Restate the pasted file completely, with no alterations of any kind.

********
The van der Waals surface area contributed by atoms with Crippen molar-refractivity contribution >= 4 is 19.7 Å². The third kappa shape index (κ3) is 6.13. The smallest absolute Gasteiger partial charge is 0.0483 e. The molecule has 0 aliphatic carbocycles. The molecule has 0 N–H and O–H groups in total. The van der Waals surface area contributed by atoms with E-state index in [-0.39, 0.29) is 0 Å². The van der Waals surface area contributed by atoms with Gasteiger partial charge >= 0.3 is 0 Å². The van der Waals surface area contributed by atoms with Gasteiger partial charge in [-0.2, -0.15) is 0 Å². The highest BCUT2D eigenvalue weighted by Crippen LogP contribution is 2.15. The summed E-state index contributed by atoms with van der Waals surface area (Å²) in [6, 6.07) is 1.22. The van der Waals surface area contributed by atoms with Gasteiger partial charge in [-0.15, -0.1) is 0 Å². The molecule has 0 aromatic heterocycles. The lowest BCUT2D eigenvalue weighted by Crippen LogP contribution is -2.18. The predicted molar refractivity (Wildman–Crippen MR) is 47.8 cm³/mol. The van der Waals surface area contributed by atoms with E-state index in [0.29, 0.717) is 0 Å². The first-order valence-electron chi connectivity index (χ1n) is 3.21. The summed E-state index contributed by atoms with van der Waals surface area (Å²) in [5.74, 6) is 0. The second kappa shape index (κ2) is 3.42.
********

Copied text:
The van der Waals surface area contributed by atoms with Crippen molar-refractivity contribution >= 4 is 19.7 Å². The third kappa shape index (κ3) is 6.13. The smallest absolute Gasteiger partial charge is 0.0483 e. The molecule has 0 aliphatic carbocycles. The molecule has 0 N–H and O–H groups in total. The van der Waals surface area contributed by atoms with E-state index in [-0.39, 0.29) is 0 Å². The van der Waals surface area contributed by atoms with Gasteiger partial charge >= 0.3 is 0 Å². The van der Waals surface area contributed by atoms with Gasteiger partial charge in [-0.2, -0.15) is 0 Å². The highest BCUT2D eigenvalue weighted by Crippen LogP contribution is 2.15. The summed E-state index contributed by atoms with van der Waals surface area (Å²) in [6, 6.07) is 1.22. The van der Waals surface area contributed by atoms with Gasteiger partial charge in [-0.15, -0.1) is 0 Å². The molecule has 0 aromatic heterocycles. The lowest BCUT2D eigenvalue weighted by Crippen LogP contribution is -2.18. The predicted molar refractivity (Wildman–Crippen MR) is 47.8 cm³/mol. The van der Waals surface area contributed by atoms with E-state index in [0.29, 0.717) is 0 Å². The first-order valence-electron chi connectivity index (χ1n) is 3.21. The summed E-state index contributed by atoms with van der Waals surface area (Å²) in [5.74, 6) is 0. The second kappa shape index (κ2) is 3.42.